The 4th and 6th tallest will only be next to each other when the 5th is NOT selected. The number of combinations where the 5th is not selected is 4  (two not selected from 7, one of them is the 5th, the others can be 1st, 2nd, 3rd and 7th.)
So we have 214 = 17 ways.



GMAT Club Legend
Joined: 09 Sep 2013
Posts: 16002

Re: Out of seven models, all of different heights, five models [#permalink]
Show Tags
10 Jul 2015, 19:28
Hello from the GMAT Club BumpBot! Thanks to another GMAT Club member, I have just discovered this valuable topic, yet it had no discussion for over a year. I am now bumping it up  doing my job. I think you may find it valuable (esp those replies with Kudos). Want to see all other topics I dig out? Follow me (click follow button on profile). You will receive a summary of all topics I bump in your profile area as well as via email.
_________________
GMAT Books  GMAT Club Tests  Best Prices on GMAT Courses  GMAT Mobile App  Math Resources  Verbal Resources



Manager
Joined: 14 Jul 2014
Posts: 191
Location: United States
GMAT 1: 600 Q48 V27 GMAT 2: 720 Q50 V37
GPA: 3.2

Re: Out of seven models, all of different heights, five models [#permalink]
Show Tags
08 Feb 2016, 09:04
Seven models in order: ABCDEFG. D and F should not be adjacent to each other.
Total arrangements: 7C5 = 21.
When D and F are next to each other: ABCDF ABDFG BCDFG ACDFG
so 214 = 17 ways.



GMAT Club Legend
Joined: 09 Sep 2013
Posts: 16002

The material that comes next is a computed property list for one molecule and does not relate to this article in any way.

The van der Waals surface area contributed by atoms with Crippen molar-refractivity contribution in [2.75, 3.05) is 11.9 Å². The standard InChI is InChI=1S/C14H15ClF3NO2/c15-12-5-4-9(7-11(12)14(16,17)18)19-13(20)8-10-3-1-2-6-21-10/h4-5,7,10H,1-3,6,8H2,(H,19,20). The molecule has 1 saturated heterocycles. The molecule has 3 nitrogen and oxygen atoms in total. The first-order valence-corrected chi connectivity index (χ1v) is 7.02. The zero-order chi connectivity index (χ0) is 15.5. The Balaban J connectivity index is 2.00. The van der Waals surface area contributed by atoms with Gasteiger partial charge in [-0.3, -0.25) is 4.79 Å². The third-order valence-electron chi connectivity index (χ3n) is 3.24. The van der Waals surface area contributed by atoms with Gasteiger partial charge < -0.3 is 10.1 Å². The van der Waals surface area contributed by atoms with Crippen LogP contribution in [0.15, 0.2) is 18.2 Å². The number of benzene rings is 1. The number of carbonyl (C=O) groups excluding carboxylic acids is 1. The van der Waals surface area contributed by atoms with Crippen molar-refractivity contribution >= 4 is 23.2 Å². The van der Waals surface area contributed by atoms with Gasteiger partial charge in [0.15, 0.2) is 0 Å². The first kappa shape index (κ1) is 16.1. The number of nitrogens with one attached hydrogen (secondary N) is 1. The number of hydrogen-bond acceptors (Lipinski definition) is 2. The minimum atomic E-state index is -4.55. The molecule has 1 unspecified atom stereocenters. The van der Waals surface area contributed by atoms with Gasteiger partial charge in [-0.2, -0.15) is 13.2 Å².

Re: Out of seven models, all of different heights, five models [#permalink]
Show Tags
09 Feb 2017, 23:25
Hello from the GMAT Club BumpBot! Thanks to another GMAT Club member, I have just discovered this valuable topic, yet it had no discussion for over a year. I am now bumping it up  doing my job. I think you may find it valuable (esp those replies with Kudos). Want to see all other topics I dig out? Follow me (click follow button on profile). You will receive a summary of all topics I bump in your profile area as well as via email.
_________________
GMAT Books  GMAT Club Tests  Best Prices on GMAT Courses  GMAT Mobile App  Math Resources  Verbal Resources



Manager
Joined: 03 Apr 2013
Posts: 179

Re: Out of seven models, all of different heights, five models [#permalink]
Show Tags
16 Jun 2017, 23:41
tarek99 wrote: Out of seven models, all of different heights, five models will be chosen to pose for a photograph. If the five models are to stand in a line from shortest to tallest, and the fourthtallest and sixthtallest models cannot be adjacent, how many different arrangements of five models are possible?
A. 6 B. 11 C. 17 D. 72 E. 210 Okay..here's my take.. Let the models be(in ascending order of height) A B C D E F G Now..out of these 7..we have to select 5 and make them stand in ascending order of height. According to the question, B and D cannot be standing together. Imagine this, if we select any 5 of these, there will only be one way to make them stand. Considering the situation, if both B and D were selected, and let's say that B and D were actually selected in the group; then they will stand together every time C is not the part of the group(as there will be no one to stand in the middle). So, our complement event is that B and D are selected, and C is not considered at all for selection. In this way, they will always stand together. Number of ways to do this.. B and D are already in the group, so we have to select the remaining 3 out of 5. But wait, we also have to never consider C for selection. Finally then, we have to select the remaining 3 out of 4(where C is excluded) \(4C3 = 4\) This has to be subtracted from the total possible combinations. \(7C5  4 = 17\) Answer (C)
_________________
Spread some love..Like = +1 Kudos




Re: Out of seven models, all of different heights, five models
[#permalink]
16 Jun 2017, 23:41